Meanwhile, the Asus TUF Dash F15 has excellent battery life, a great sound system and a stunning white polycarbonate body, and is paired with the same RTX 3070 GPU as the Legion 5 but an Intel Core i7 processor. The problem with this laptop, however, is holding back the model with both the RTX 3070 GPU and the beautiful 240Hz display. If you can’t do that, the RTX 3060/240Hz combo could go – it costs around £1,400, but it also gets you a useful 1TB SSD.
Finally, MSI’s new Katana GF66 is another option worth considering. Available for just under £1,200 with a Core i7 11800H chip, RTX 3060 GPU and a 144Hz display, it looks like solid value. If you want to save some money, the GeForce 3050 Ti version is just £999.
Lenovo Legion 5 review: Design and build quality
The new Legion doesn’t break any new ground in design: it looks and feels the same as the previous model. But that’s no bad thing, really, as it once again benefits from a few Legion-specific features, such as the thoughtful grouping of most of the laptop ports on the back and a lid-hinge set 30mm forward. It uncomfortably screams “gaming machine,” aside from the RGB lighting on the keyboard and the sticker that Fn+Q is a shortcut to change the cooling profile in the Lenovo Vantage app. The aluminum body feels reassuringly solid and the laptop lid has very little flex. I like how the hinge is calibrated so you can open it with just one hand.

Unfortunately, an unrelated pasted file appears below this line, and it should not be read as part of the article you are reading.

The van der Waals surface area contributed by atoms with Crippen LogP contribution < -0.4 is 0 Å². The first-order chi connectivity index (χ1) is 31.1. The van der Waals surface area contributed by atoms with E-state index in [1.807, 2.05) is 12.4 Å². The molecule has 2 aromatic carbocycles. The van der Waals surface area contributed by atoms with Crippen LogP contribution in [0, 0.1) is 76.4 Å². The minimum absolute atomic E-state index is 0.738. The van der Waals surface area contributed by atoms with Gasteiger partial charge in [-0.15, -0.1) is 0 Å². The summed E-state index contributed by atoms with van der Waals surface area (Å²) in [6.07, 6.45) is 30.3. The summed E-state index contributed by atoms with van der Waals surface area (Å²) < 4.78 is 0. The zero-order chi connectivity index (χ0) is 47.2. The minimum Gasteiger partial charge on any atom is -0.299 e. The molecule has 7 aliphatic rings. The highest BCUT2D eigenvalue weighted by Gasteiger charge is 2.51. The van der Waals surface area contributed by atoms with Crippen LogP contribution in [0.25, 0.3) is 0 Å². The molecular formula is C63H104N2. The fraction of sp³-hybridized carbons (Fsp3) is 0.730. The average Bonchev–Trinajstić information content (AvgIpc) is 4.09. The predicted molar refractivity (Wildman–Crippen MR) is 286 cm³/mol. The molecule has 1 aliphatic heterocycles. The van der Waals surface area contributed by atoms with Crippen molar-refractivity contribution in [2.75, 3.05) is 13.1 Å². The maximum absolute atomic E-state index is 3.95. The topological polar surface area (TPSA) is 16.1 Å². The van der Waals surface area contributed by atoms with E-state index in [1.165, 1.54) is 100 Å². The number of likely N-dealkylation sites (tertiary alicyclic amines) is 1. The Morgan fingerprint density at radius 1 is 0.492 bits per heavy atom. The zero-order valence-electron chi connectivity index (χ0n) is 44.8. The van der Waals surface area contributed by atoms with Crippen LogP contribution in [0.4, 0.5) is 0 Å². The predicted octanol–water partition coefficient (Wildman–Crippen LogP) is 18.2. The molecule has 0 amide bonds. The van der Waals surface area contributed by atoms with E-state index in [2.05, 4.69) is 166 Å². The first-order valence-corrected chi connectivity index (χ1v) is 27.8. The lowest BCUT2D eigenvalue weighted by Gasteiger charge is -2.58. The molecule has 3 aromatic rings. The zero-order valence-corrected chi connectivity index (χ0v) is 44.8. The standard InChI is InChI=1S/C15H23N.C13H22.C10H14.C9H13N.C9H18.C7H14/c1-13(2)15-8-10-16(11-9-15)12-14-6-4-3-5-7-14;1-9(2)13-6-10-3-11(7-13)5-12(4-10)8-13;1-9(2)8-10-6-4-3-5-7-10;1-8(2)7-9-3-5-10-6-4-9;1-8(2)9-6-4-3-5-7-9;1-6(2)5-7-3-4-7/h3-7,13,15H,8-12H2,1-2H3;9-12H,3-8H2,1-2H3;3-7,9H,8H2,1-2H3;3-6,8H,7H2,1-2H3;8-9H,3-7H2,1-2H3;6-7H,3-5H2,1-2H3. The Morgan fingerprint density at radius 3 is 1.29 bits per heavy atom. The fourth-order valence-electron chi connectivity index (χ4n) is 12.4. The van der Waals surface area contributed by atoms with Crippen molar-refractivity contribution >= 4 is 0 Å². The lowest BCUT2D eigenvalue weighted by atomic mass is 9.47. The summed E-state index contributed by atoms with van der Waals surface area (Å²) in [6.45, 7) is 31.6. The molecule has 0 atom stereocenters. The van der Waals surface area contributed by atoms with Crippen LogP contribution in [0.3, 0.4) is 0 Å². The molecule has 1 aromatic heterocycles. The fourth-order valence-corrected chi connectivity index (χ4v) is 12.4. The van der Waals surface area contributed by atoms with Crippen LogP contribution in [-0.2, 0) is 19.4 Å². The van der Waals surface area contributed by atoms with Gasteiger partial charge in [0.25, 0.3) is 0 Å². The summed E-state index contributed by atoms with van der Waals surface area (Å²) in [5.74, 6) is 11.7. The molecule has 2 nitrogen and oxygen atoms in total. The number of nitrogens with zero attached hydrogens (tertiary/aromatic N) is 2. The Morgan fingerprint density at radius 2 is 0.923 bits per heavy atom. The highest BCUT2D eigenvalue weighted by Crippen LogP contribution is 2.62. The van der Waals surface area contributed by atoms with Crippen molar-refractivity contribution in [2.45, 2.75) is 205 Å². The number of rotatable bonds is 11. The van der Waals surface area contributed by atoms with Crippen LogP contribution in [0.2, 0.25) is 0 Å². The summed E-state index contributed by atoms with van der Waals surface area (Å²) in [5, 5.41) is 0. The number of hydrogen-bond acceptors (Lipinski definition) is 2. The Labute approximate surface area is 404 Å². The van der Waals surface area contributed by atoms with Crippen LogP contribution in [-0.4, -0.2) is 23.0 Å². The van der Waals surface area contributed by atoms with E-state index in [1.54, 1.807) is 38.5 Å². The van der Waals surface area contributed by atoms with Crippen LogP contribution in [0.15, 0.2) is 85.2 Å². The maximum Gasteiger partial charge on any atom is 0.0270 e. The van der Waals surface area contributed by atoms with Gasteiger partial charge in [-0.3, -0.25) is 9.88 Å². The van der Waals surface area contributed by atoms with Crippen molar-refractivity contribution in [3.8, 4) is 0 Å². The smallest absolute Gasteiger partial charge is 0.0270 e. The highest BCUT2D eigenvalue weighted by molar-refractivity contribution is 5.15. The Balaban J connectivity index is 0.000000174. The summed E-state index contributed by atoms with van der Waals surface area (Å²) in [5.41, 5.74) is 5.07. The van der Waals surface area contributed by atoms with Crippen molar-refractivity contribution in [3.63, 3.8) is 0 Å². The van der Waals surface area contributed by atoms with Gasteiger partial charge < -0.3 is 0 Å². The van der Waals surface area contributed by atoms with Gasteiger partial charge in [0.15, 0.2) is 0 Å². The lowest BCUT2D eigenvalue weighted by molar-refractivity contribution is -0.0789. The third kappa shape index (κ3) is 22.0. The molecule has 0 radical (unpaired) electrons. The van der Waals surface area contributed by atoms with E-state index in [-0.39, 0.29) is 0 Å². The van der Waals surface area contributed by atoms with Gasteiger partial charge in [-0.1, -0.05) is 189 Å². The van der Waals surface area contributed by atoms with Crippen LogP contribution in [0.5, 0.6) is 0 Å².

When it comes to size and weight, the Legion 5 is nothing out of the ordinary. Measuring 363 x 259 x 26mm and tipping the scales at 2.35kg, it certainly sits at the top end of the class, especially when it comes to depth, thanks to the tail out hinge assembly. It’s also hard to find fault with the Legion 5’s Lenovo keyboard TrueStrike. It’s a wide, full-width affair with a numeric keypad and a set of full-size cursor keys slightly different from the original keyboard. Physically it feels rock solid, and original travel is perfectly judged at 1.8mm. The 105 x 70 mm trackpad is slightly offset to the left but is otherwise equally perfect.